Blackstone hits jackpot with $5.7bn Cosmopolitan casino sale

Blackstone Group LP updates

Blackstone has agreed to sell The Cosmopolitan in Las Vegas for $5.7bn, completing a turnround at a resort that had been blighted by losses and labour disputes before Stephen Schwarzman’s private equity firm took ownership seven years ago.

MGM Resorts International is paying $1.6bn to take over operations of the 3,000-room hotel overlooking the Las Vegas Strip, which incorporates a nightclub, a casino, and more than two dozen bars and restaurants.

In a simultaneous deal, the high-rise complex itself will be acquired by a trio of investors comprising Stonepeak Infrastructure Partners, a vehicle controlled by the family of Panda Express founder Andrew Cherng, and one of Blackstone’s own real estate funds.

“The management team and employees at The Cosmopolitan, led by [chief executive] Bill McBeath, flawlessly executed an ambitious business plan, including navigating a challenging period for the entire industry,” said Tyler Henritze, head of acquisitions for the Americas at Blackstone Real Estate.

Deutsche Bank sold The Cosmopolitan for $1.7bn in 2014, less than half of what it cost to build the resort.

The deal allowed the German lender to walk away from a property that had been posting net losses of $100m a year — and to extricate itself from an unplanned bet on the casino industry that began at the height of the financial crisis when developer Ian Eichner defaulted on a construction loan.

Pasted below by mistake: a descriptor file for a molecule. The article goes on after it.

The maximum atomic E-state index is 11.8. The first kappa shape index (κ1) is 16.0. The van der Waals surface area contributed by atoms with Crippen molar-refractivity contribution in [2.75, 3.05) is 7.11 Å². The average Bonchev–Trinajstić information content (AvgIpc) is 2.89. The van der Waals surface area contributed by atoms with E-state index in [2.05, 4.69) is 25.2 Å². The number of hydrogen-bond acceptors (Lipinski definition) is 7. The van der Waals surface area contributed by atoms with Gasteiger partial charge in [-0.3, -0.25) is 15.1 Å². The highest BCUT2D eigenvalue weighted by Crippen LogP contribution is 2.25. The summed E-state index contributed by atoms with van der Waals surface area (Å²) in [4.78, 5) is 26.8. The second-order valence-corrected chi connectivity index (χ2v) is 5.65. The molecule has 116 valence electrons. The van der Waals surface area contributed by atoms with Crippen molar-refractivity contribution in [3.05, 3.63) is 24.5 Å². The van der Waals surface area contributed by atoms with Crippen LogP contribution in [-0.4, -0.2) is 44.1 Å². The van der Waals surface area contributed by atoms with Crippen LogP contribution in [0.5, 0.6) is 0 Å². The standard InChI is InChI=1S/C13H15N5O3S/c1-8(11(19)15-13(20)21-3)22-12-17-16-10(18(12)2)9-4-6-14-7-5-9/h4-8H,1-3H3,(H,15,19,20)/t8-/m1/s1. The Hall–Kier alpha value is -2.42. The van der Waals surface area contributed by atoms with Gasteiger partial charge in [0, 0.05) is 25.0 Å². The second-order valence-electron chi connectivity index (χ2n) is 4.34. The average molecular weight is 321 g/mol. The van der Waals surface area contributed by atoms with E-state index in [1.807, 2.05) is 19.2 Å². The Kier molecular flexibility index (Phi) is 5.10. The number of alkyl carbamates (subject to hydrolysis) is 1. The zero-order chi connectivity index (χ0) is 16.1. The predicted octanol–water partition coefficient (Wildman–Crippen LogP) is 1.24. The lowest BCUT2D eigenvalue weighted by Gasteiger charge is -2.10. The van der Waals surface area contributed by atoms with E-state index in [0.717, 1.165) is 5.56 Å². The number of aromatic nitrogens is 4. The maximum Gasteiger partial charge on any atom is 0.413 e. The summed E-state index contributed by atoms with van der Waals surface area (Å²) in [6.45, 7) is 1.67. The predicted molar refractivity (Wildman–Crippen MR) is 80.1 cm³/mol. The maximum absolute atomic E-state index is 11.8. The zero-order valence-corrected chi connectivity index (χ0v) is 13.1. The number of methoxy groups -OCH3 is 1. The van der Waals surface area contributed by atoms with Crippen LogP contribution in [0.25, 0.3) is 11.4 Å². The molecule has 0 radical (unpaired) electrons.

The beaten-down valuation helped load the dice in Blackstone’s favour. The Wall Street group invested more than $500m to build 67 new rooms and suites and renovate others that already required attention only a few years after the resort’s 2010 opening.

Blackstone also settled a labour dispute with the Unite Here union, which had fought with Deutsche over terms for 2,000 bartenders and culinary staff.

Las Vegas tourism has rebounded strongly this year after grinding to a halt last year during the height of the pandemic. About 3.3m people visited the desert city in July, not far off the 3.7m who visited in the same month in 2019, according to the Las Vegas Convention and Visitors Authority.

The revival vindicates Blackstone’s decision to double down on the sector last year, even as bookings dried up and asset values plummeted on fears that conventions and revellers might not return for several years.

Blackstone said that, in the three months to June, The Cosmopolitan reported financial performance “exceeding pre-Covid levels”.

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